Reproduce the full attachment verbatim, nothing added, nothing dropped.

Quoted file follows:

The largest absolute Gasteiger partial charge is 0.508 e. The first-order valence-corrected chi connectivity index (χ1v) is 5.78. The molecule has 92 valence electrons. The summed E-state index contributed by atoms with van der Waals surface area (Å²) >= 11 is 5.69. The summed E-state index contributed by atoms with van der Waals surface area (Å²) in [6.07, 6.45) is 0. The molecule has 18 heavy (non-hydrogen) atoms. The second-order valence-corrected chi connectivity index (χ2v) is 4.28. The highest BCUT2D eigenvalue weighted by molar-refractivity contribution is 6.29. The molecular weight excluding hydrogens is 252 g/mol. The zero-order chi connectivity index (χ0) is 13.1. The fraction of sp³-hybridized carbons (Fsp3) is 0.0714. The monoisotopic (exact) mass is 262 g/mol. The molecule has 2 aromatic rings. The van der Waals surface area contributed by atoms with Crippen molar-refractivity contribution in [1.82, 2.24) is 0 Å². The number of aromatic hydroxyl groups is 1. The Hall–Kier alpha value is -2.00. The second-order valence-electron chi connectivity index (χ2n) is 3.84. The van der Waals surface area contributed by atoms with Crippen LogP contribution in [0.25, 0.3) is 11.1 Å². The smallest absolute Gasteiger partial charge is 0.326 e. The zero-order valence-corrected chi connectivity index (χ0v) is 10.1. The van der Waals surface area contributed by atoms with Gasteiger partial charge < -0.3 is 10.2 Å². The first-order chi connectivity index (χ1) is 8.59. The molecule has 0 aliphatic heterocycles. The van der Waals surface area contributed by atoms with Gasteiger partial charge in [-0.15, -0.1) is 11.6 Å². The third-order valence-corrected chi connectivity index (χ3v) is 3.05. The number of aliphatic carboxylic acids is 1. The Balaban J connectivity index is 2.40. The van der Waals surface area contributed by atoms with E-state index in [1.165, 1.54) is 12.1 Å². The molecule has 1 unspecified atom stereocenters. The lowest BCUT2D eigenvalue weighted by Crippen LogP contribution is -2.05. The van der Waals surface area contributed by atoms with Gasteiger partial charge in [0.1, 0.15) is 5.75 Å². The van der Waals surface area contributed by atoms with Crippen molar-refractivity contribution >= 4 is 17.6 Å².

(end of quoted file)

The largest absolute Gasteiger partial charge is 0.508 e. The first-order valence-corrected chi connectivity index (χ1v) is 5.78. The molecule has 92 valence electrons. The summed E-state index contributed by atoms with van der Waals surface area (Å²) >= 11 is 5.69. The summed E-state index contributed by atoms with van der Waals surface area (Å²) in [6.07, 6.45) is 0. The molecule has 18 heavy (non-hydrogen) atoms. The second-order valence-corrected chi connectivity index (χ2v) is 4.28. The highest BCUT2D eigenvalue weighted by molar-refractivity contribution is 6.29. The molecular weight excluding hydrogens is 252 g/mol. The zero-order chi connectivity index (χ0) is 13.1. The fraction of sp³-hybridized carbons (Fsp3) is 0.0714. The monoisotopic (exact) mass is 262 g/mol. The molecule has 2 aromatic rings. The van der Waals surface area contributed by atoms with Crippen molar-refractivity contribution in [1.82, 2.24) is 0 Å². The number of aromatic hydroxyl groups is 1. The Hall–Kier alpha value is -2.00. The second-order valence-electron chi connectivity index (χ2n) is 3.84. The van der Waals surface area contributed by atoms with Crippen LogP contribution in [0.25, 0.3) is 11.1 Å². The smallest absolute Gasteiger partial charge is 0.326 e. The zero-order valence-corrected chi connectivity index (χ0v) is 10.1. The van der Waals surface area contributed by atoms with Gasteiger partial charge < -0.3 is 10.2 Å². The first-order chi connectivity index (χ1) is 8.59. The molecule has 0 aliphatic heterocycles. The van der Waals surface area contributed by atoms with Gasteiger partial charge in [-0.15, -0.1) is 11.6 Å². The third-order valence-corrected chi connectivity index (χ3v) is 3.05. The number of aliphatic carboxylic acids is 1. The Balaban J connectivity index is 2.40. The van der Waals surface area contributed by atoms with E-state index in [1.165, 1.54) is 12.1 Å². The molecule has 1 unspecified atom stereocenters. The lowest BCUT2D eigenvalue weighted by Crippen LogP contribution is -2.05. The van der Waals surface area contributed by atoms with Gasteiger partial charge in [0.1, 0.15) is 5.75 Å². The van der Waals surface area contributed by atoms with Crippen molar-refractivity contribution >= 4 is 17.6 Å².